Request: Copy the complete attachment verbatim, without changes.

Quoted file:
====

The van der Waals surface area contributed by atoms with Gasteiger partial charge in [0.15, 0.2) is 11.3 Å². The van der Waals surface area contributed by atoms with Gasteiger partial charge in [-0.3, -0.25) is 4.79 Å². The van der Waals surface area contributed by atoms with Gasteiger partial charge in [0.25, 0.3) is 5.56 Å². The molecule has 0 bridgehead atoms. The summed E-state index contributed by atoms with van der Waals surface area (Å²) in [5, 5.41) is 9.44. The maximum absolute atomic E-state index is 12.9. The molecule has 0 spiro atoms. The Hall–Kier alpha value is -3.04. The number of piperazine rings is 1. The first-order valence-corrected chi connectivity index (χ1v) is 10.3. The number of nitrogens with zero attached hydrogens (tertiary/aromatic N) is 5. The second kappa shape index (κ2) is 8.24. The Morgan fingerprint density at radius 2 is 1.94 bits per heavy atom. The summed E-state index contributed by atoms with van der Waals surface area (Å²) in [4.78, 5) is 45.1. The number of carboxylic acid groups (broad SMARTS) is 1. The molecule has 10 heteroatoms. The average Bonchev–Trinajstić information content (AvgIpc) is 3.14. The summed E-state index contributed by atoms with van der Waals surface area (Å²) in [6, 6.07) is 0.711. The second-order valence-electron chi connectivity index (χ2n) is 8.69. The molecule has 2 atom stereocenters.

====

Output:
The van der Waals surface area contributed by atoms with Gasteiger partial charge in [0.15, 0.2) is 11.3 Å². The van der Waals surface area contributed by atoms with Gasteiger partial charge in [-0.3, -0.25) is 4.79 Å². The van der Waals surface area contributed by atoms with Gasteiger partial charge in [0.25, 0.3) is 5.56 Å². The molecule has 0 bridgehead atoms. The summed E-state index contributed by atoms with van der Waals surface area (Å²) in [5, 5.41) is 9.44. The maximum absolute atomic E-state index is 12.9. The molecule has 0 spiro atoms. The Hall–Kier alpha value is -3.04. The number of piperazine rings is 1. The first-order valence-corrected chi connectivity index (χ1v) is 10.3. The number of nitrogens with zero attached hydrogens (tertiary/aromatic N) is 5. The second kappa shape index (κ2) is 8.24. The Morgan fingerprint density at radius 2 is 1.94 bits per heavy atom. The summed E-state index contributed by atoms with van der Waals surface area (Å²) in [4.78, 5) is 45.1. The number of carboxylic acid groups (broad SMARTS) is 1. The molecule has 10 heteroatoms. The average Bonchev–Trinajstić information content (AvgIpc) is 3.14. The summed E-state index contributed by atoms with van der Waals surface area (Å²) in [6, 6.07) is 0.711. The second-order valence-electron chi connectivity index (χ2n) is 8.69. The molecule has 2 atom stereocenters.